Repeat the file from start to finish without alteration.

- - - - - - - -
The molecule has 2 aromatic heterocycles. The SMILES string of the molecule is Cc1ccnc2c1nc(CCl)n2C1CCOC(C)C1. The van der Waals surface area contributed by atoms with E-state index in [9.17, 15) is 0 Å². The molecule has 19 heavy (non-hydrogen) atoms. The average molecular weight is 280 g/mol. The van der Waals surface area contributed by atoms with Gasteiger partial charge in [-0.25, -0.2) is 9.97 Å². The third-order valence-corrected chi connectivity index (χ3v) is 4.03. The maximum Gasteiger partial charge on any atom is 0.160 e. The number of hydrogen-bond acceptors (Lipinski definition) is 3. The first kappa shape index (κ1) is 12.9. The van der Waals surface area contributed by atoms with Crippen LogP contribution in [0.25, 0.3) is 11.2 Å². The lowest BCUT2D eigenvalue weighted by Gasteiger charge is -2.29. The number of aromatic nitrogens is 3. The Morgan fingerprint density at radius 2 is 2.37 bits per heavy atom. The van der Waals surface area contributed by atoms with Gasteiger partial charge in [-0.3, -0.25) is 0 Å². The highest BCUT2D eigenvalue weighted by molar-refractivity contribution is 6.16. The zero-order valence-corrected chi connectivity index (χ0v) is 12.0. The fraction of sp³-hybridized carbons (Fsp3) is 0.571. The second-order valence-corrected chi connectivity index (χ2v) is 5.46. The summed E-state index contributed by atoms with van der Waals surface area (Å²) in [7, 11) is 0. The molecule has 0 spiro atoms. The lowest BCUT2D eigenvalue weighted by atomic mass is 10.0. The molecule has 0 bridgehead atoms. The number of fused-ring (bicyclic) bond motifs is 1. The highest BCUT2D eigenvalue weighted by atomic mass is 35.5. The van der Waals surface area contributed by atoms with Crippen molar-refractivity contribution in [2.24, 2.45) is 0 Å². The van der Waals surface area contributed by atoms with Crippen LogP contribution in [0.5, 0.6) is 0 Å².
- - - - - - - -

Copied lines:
The molecule has 2 aromatic heterocycles. The SMILES string of the molecule is Cc1ccnc2c1nc(CCl)n2C1CCOC(C)C1. The van der Waals surface area contributed by atoms with E-state index in [9.17, 15) is 0 Å². The molecule has 19 heavy (non-hydrogen) atoms. The average molecular weight is 280 g/mol. The van der Waals surface area contributed by atoms with Gasteiger partial charge in [-0.25, -0.2) is 9.97 Å². The third-order valence-corrected chi connectivity index (χ3v) is 4.03. The maximum Gasteiger partial charge on any atom is 0.160 e. The number of hydrogen-bond acceptors (Lipinski definition) is 3. The first kappa shape index (κ1) is 12.9. The van der Waals surface area contributed by atoms with Crippen LogP contribution in [0.25, 0.3) is 11.2 Å². The lowest BCUT2D eigenvalue weighted by Gasteiger charge is -2.29. The number of aromatic nitrogens is 3. The Morgan fingerprint density at radius 2 is 2.37 bits per heavy atom. The van der Waals surface area contributed by atoms with Gasteiger partial charge in [-0.3, -0.25) is 0 Å². The highest BCUT2D eigenvalue weighted by molar-refractivity contribution is 6.16. The zero-order valence-corrected chi connectivity index (χ0v) is 12.0. The fraction of sp³-hybridized carbons (Fsp3) is 0.571. The second-order valence-corrected chi connectivity index (χ2v) is 5.46. The summed E-state index contributed by atoms with van der Waals surface area (Å²) in [7, 11) is 0. The molecule has 0 spiro atoms. The lowest BCUT2D eigenvalue weighted by atomic mass is 10.0. The molecule has 0 bridgehead atoms. The number of fused-ring (bicyclic) bond motifs is 1. The highest BCUT2D eigenvalue weighted by atomic mass is 35.5. The van der Waals surface area contributed by atoms with Crippen molar-refractivity contribution in [2.24, 2.45) is 0 Å². The van der Waals surface area contributed by atoms with Crippen LogP contribution in [0.5, 0.6) is 0 Å².